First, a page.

The California ballot measure funded by billionaire environmentalist Tom Steyer that raised taxes on corporations to create clean energy jobs has generated less than a tenth of the promised jobs.
The Associated Press reported that the Clean Energy Jobs Act (Prop. 39) has only created 1,700 clean energy jobs, despite initial predictions it would generate more than 11,000 each year beginning in fiscal year 2013-14.
Prop. 39, which voters approved in 2012 after Steyer poured $30 million into the campaign supporting it, closed a tax loophole for multi-state corporations in order to fund energy efficient projects in schools that would in turn create clean energy jobs.
More than half of the $297 million given to schools for the projects has been funneled to consultants and energy auditors.
Moreover, the State Energy Commission, a nine-member board established to oversee the spending for the law and create annual progress reports to submit to the California legislature, has never actually met. The state, therefore, has no comprehensive measure of the progress made or energy saved by the energy efficient projects.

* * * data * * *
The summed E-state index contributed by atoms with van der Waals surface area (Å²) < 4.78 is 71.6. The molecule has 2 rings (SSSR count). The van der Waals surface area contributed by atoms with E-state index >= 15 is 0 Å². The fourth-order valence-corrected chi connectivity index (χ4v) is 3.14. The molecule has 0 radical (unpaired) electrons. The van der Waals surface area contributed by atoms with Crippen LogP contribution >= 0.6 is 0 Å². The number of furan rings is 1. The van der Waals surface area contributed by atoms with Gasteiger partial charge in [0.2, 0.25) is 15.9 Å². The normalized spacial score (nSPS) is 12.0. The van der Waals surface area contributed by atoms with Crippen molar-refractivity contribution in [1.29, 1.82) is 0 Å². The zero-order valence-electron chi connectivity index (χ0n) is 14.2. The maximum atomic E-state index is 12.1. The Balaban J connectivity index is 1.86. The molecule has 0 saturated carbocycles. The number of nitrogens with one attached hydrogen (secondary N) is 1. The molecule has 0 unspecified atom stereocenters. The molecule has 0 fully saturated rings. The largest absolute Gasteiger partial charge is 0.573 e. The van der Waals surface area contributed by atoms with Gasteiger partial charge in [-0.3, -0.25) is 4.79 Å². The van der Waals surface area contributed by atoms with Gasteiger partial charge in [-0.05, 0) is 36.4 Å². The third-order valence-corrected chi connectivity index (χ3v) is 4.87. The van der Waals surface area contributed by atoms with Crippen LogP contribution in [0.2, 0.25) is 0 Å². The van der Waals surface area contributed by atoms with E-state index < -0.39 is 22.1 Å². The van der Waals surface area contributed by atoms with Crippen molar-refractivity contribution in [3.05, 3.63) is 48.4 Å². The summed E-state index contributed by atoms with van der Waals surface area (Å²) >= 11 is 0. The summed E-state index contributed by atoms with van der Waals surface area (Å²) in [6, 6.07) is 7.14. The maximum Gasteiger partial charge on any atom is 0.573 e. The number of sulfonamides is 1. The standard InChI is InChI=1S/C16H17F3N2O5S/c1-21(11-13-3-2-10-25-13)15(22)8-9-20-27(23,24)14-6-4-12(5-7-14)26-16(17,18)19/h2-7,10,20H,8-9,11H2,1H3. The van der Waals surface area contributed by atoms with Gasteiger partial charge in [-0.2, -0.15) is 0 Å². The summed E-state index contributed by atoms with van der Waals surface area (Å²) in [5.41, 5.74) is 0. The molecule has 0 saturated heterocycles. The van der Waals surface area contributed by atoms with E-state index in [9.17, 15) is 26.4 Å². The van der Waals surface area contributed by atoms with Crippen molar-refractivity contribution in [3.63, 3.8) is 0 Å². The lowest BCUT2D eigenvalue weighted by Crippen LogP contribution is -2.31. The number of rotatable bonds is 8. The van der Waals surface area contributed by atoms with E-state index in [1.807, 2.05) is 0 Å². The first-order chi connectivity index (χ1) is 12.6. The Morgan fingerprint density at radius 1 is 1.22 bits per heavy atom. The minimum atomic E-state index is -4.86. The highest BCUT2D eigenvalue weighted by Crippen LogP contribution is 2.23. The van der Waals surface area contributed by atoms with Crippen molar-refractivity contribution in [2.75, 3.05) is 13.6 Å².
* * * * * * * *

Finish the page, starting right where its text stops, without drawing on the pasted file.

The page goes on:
Completion of the projects has been meager. In the Los Angeles Unified School District, for example, no projects have been completed despite the fact that the state allocated $12.6 million for projects in the district of almost 1,000 schools.
Advocates for the ballot measure, including Steyer, dispersed overblown predictions about the amount of money the proposition would generate for the school energy projects. While proponents insisted it would provide as much as $550 million each year to the Clean Jobs Energy Fund, in reality the measure brought in $381 million in 2013, $279 million in 2014 and $313 million in 2015.
Nevertheless, Steyer stood by the law.
"Proposition 39 has already accomplished its goal of protecting California jobs and employers by closing a corporate tax loophole for companies that ship California jobs to other states," Steyer said in a statement.